Essay on Foreign Policy and Terrorism in North Korea

Essay on Foreign Policy and Terrorism in North Korea

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Introduction
North Korea appears on the international stage as a country existing beyond the world we all know. It isolates its citizens from the rest of international community and does not obey any rules determined by international law, but requires respect and recognition. Moreover, North Korea is one of the countries that remains aggressive towards its neighbors and applies various terrorist techniques, i.e. illegal contraband, political terror and mass abductions of other countries’ citizens in its foreign policy. The reasons for which the Democratic People’s Republic of Korea (DPRK) behaves so unpredictably and irrationally are diversified. First of all, the DPRK as a country is managed very irrationally – regimes of Kim Il-sung and Kim Jong-il are based on centrally planned economy which main aim is to sustain a 1-million army (by the population of North Korea of c. 23 millions). Additionally, utopian and unreasonable idea of self-reliance (kor. juche) causes the DPRK to be in a permanent state of economic ruin. Thus, North Korea still remains as a country that has never undergone an “economic miracle” and is highly dependent on help from abroad since the 1990s of 20th century. Lack of technological development and frozen system of Kims’ succession does not help to improve the country’s situation. Unfortunately, although North Korean authorities are aware of the DPRK’s situation, they would never admit their guilt due to their desire to keep the power, especially as Kim Jong-il is much less impressive leader than Kim Il-sung.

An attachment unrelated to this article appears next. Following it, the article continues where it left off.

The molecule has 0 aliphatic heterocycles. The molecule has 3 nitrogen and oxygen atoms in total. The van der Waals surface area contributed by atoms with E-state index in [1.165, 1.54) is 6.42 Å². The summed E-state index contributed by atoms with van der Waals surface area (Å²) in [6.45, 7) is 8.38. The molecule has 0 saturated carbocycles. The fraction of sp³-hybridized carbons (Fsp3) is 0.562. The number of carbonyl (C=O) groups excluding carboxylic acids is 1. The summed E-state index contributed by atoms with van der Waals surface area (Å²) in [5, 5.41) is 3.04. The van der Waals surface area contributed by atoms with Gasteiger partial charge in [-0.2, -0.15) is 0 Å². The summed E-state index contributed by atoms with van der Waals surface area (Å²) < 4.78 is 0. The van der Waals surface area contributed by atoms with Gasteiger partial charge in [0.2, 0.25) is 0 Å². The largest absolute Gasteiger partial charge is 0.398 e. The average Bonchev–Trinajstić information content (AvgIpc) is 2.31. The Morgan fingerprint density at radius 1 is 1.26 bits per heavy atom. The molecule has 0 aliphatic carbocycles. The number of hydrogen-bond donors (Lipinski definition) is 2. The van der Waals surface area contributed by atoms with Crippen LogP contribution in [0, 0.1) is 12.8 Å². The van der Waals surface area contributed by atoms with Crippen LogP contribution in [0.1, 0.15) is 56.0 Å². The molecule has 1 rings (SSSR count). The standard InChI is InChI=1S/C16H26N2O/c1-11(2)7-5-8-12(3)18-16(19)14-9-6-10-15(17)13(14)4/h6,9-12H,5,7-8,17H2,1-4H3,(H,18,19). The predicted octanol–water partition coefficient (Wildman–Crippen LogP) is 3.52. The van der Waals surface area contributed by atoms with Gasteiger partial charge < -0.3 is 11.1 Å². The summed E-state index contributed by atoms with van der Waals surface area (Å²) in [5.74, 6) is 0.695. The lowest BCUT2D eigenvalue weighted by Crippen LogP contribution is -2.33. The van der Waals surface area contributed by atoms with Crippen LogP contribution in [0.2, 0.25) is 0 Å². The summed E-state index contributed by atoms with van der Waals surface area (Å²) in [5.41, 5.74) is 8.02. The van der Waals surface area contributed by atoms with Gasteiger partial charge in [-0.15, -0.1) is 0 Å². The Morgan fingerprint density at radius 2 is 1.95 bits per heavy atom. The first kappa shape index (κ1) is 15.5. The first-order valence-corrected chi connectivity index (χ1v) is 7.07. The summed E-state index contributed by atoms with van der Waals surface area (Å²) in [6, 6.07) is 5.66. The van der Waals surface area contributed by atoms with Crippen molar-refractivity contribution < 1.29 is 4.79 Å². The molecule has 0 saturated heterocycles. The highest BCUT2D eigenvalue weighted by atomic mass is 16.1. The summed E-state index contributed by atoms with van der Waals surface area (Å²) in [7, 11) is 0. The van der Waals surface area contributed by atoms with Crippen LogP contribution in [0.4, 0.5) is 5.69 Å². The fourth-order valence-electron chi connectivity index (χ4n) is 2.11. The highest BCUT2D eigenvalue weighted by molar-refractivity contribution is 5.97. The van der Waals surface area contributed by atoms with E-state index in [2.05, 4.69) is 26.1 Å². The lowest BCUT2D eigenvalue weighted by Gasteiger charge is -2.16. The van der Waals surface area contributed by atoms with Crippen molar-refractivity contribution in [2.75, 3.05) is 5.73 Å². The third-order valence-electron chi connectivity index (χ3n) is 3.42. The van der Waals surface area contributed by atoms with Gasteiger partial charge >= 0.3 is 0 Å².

Why terrorism?

North Korean terrorism has its roots among others in the succession of power’s system. In the mid-1970s young Kim Jong-il was preparing to take over the leadership in the Worker’s...


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...on), Instytut Studiów Policznych Polskiej Akademii Nauk, Collegium Civitas, Warszawa 2009.
6. Encyclopedia Britannica Online. Academic edition: http://search.eb.com.eres.library.manoa.hawaii.edu/
7. Headquarters for the Abduction Issue, Government of Japan: http://www.rachi.go.jp/en/index.html
8. International renegades. North Korean diplomacy through terror, Korean Overseas Information Service, Seoul 1983.
9. Nanto Dick K., Report for the US Congress, North Korea: Chronology of Provocations, 1950 – 2003.
10. North Korea’s “Sea of Fire” Threat Shakes Seoul, ‘Financial Times’ (London), March 22, 1994.
11. Official Website of the Democratic People’s Republic of Korea (DPRK): http://www.korea-dpr.com/
12. Steinhoff Patricia G., Kidnapped Japanese in North Korea: The New Left Connection, ‘Journal of Japanese Studies’, vol. 30, no. 1 (Winter 2004), p. 123-142.

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